-0.568088287950483, -0.822003244736793, -0.0398291694072874,400
0.133723725688416, 0.948874806417039, -0.285927555396532,400

??

Thanks

Caitlin

Just a quick update, I am guessing it’s something more complicated as I tried what I thought you were recommending above and it didn’t help. My FA maps look like this:

Hi Caitlin,

Indeed, inverting the x axis won’t be sufficient in this case: it looks like it’ll need at least a swap of the x & y axes (so that the red & green channels swap around). But it’s still difficult to know whether that’s actually correct, you might still need to also invert the x or y components.

On top of which, it’s hard to know whether the swap/inversion needs to happen in scanner or image space (probably scanner space on a Siemens, but it depends where your gradient table actually came from and how confident you are that this is what the scanner actually played out). That starts to matter when you have any slice angulation, since then the two coordinate systems no longer coincide.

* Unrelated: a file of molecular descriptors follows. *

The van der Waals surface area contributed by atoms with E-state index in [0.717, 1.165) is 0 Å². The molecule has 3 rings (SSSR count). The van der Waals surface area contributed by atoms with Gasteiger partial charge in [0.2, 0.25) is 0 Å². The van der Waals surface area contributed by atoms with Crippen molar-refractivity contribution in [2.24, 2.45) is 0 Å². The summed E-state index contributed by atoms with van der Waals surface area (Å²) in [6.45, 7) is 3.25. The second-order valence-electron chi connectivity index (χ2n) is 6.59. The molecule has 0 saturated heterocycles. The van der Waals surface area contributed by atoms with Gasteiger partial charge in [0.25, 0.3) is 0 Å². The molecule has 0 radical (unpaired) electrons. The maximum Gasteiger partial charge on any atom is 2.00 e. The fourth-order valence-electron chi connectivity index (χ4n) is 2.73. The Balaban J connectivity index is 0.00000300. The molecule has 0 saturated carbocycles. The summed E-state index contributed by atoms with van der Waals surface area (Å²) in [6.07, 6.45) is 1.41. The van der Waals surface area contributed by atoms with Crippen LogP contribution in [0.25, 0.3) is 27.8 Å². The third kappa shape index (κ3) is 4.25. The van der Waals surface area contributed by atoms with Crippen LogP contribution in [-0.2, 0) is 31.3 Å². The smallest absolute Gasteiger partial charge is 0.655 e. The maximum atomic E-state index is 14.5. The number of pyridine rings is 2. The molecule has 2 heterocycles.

All this to say, it’s worth being paranoid about getting this right.

I’m a bit puzzled by your dwigradcheck output, it seems a lot longer than I’d expect. And did the script not produce an updated version of the table…? @bjeurissen might be able to shed some light here.

On a final note: I’d strongly recommend against using the on-scanner anonymisation on this generation of scanners. It strips out so much information that the images are often unusable – and not just the gradient table. @Chris_Rorden has spent quite a bit of time looking into this and came to the conclusion that the data is often beyond rescue when anonymised that way. I’ve also had a look and came to the same conclusion. I strongly recommend exporting the data normally (maybe as enhanced DICOM) and anonymising afterwards if necessary.